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-   -   [ICEM] ICEM 2D -> Fluent (http://www.cfd-online.com/Forums/ansys-meshing/101495-icem-2d-fluent.html)

Ralen May 5, 2012 05:18

ICEM 2D -> Fluent
 
1 Attachment(s)
The geometry is very simple for example. I tried to do two different ways:
1. Create a sketch in SW, fill it and import in ICEM, they create a grid.
2. Created in ICEM geometry of points and they create a grid.
Choose the solver Fluent V6 and save the output cyl2d.msh by selecting 2D.
In ICEM create 2D Planar, and then do as in the case of 3D. Am I correct to create a 2D mesh in ICEM?

Choose 2D & parallel Fluent. In both cases, displays a message:
Error: Failed in Fill_Domain.
Note: It is possible that this case or mesh file needs to be first
processed by the serial solver. To do this, please read
file into the serial solver and then save it. Next,
read saved file into the parallel solver.
MPI Application rank 0 exited before MPI_Finalize() with status -1073741819
Error: Build Grid: Aborted due to critical error.
Error Object: #f
The Parallel FLUENT process could not be started.

According to the recommendation choose serial. In both cases, displays a message:
FLUENT received fatal signal (ACCESS_VIOLATION)
1. Note exact events leading to error.
2. Save case/data under new name.
3. Exit program and restart to continue.
4. Report error to your distributor.

PSYMN May 6, 2012 18:02

Associate Edge to Curve
 
1 Attachment(s)
You did not associate your edges to your curves.

In ICEM CFD, associating edges to curves causes line elements to be created in the part name of the curves. When you send the mesh to Fluent, these are used as the boundaries.

Usually, I would expect to see a "null pointer error" or something like that... But I just associated the edges to the perimeter curves and it worked...

Simon

Attachment 12947

Ralen May 7, 2012 00:39

I just do not always associated the straight edge. Usually, they are automatically associated. :confused:

PSYMN May 7, 2012 09:49

No, they are aligned because the edges are straight and the boundaries are straight, but that is not the same as associated... For 3D, it only matters if you smooth (because aligned nodes stay on the feature curves), but for 2D it is critical for creating boundaries.

Fluent 14.5 has had a slight improvement in that it now has a much better error message when you have this problem that should get you going in the right direction much more quickly.

Ralen May 8, 2012 01:15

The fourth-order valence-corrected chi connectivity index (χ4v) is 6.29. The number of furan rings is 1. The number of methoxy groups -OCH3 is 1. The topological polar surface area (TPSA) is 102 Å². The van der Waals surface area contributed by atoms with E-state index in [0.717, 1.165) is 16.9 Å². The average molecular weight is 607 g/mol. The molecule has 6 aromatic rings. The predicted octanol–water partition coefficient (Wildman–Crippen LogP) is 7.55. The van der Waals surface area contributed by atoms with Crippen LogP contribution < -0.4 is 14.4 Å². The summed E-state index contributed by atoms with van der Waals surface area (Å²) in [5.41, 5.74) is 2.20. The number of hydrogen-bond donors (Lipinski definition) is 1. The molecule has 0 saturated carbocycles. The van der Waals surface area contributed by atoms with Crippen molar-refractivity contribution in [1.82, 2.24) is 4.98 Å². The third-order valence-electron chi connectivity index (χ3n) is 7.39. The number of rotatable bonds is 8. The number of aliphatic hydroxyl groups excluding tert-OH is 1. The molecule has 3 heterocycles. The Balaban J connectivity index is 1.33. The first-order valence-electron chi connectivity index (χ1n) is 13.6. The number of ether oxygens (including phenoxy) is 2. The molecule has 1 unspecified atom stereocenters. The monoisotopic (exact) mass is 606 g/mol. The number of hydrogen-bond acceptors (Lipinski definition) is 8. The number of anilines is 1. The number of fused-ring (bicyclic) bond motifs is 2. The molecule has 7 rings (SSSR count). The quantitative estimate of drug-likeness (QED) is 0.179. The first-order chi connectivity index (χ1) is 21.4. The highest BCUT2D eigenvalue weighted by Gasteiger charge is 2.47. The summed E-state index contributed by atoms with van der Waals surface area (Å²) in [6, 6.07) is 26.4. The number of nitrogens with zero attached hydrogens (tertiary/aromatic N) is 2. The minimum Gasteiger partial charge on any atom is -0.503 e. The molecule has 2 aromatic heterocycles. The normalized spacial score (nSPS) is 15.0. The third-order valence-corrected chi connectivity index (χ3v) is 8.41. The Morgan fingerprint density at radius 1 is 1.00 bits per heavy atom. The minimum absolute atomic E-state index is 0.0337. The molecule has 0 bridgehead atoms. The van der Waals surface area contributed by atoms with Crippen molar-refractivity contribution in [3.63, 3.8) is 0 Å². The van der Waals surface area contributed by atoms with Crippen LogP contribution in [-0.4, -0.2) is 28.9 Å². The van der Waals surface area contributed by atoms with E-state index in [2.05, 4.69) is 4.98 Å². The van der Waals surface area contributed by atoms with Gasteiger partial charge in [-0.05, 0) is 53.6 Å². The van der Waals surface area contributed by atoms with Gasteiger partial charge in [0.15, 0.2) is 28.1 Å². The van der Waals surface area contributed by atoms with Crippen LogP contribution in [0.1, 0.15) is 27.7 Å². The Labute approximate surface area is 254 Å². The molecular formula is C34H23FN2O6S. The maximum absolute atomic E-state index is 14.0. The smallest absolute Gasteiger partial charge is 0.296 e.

3 Attachment(s)
In the first project I only associated the edges and renamed SOLID in FLUID. Solver for Export - Fluent V6.
Fluent: k-epsilon, in - velocity inlet, out - pressure outlet. Initialize with X Velocity 10 or 100.
1. Air 100 m/s
2. Water Liquid 10 m/s
If I increase the number of nodes from 80 to 1000 (the minimum mesh size is ~ 1e-5 m) and set Settings->Model to 1e-14, then I get that on the third picture (Water Liquid 10 m/s).

PSYMN May 8, 2012 10:02

This is a highly unstable flow. If you try to solve with a steady state solver, you will never get the same thing twice, even with the same mesh...

Try solving as transient.

Ralen May 8, 2012 10:56

With a large grid more likely to get the result on the unsteady flow? And then, if the first two cases, the results appear as intermediate steps of unsteady solution, in the third there is no solution.

dearali911 May 10, 2012 13:43

i m the former gambit user .
i found icem totally different ,, can any body give ma kind of toturials about quadratic meshing

PSYMN May 10, 2012 15:41

ICEM CFD is very different to Gambit, but like gambit, it generates linear mesh.

There is a mesh editing option (add midside nodes) if you want to turn the mesh into quadratic mesh. You can do this with straight sides or you can have the mid side nodes project to the surfaces and curves...

As for tutorials... Check the customer portal. Actually, there are even some built into the help system (already in ICEM CFD), depending on your version.

Ralen May 11, 2012 02:14

1 Attachment(s)
Air 10 m/s
Transient at 0.2 s
80 nodes (linear mesh law ~0.001 - 0.00013) Turbo viscosity Under-Relaxation Factor 1 by default
1000 nodes (linear mesh law ~0.0001 - 0.00002) Turbo viscosity Under-Relaxation Factor 0.1 for the convergence of solution.

Far May 11, 2012 03:50

What type of problem you are experiencing?

Ralen May 11, 2012 05:32

Wrap the tube bundle. In the meantime, a very simple task to learn.

PSYMN May 11, 2012 09:00

Ralen, that second solution gradient looks a lot like the mesh... Probably not a good sign.

Far May 11, 2012 09:32

Quote:

Ralen, that second solution gradient looks a lot like the mesh... Probably not a good sign.
Sign of line elements? in other words flow is not going inside

PSYMN May 11, 2012 09:41

No, I mean that you can clearly see the Ogrid shape around the cylinder in the second picture. If the result gradient flows the mesh that closely, it is usually a sign that your mesh is significantly influencing your results.

You could test this out by adjusting your mesh a little (pull the edges in or out, or adjust the distribution) and you will see a large difference in the result, even with the same solver settings.

Usually, when I see this sort of result gradient jump along a blocked edge, it is due to a jump in mesh size. Using match edges or smoothing the mesh should help.

Ralen May 14, 2012 07:12

1 Attachment(s)
In previous example with 1000 nodes minimum size is 0.00002. On 1000 nodes (linear mesh law ~0.0001 - 0.00001) I get the same picture.

Then I increased the number of cells in the other direction from 41 to 410. The cell size is 4e-5*1e-5 instead of 4e-4*1e-5.
No errors where there are no small cells.

So in the flow cell is less than 1e-4 m highly undesirable.


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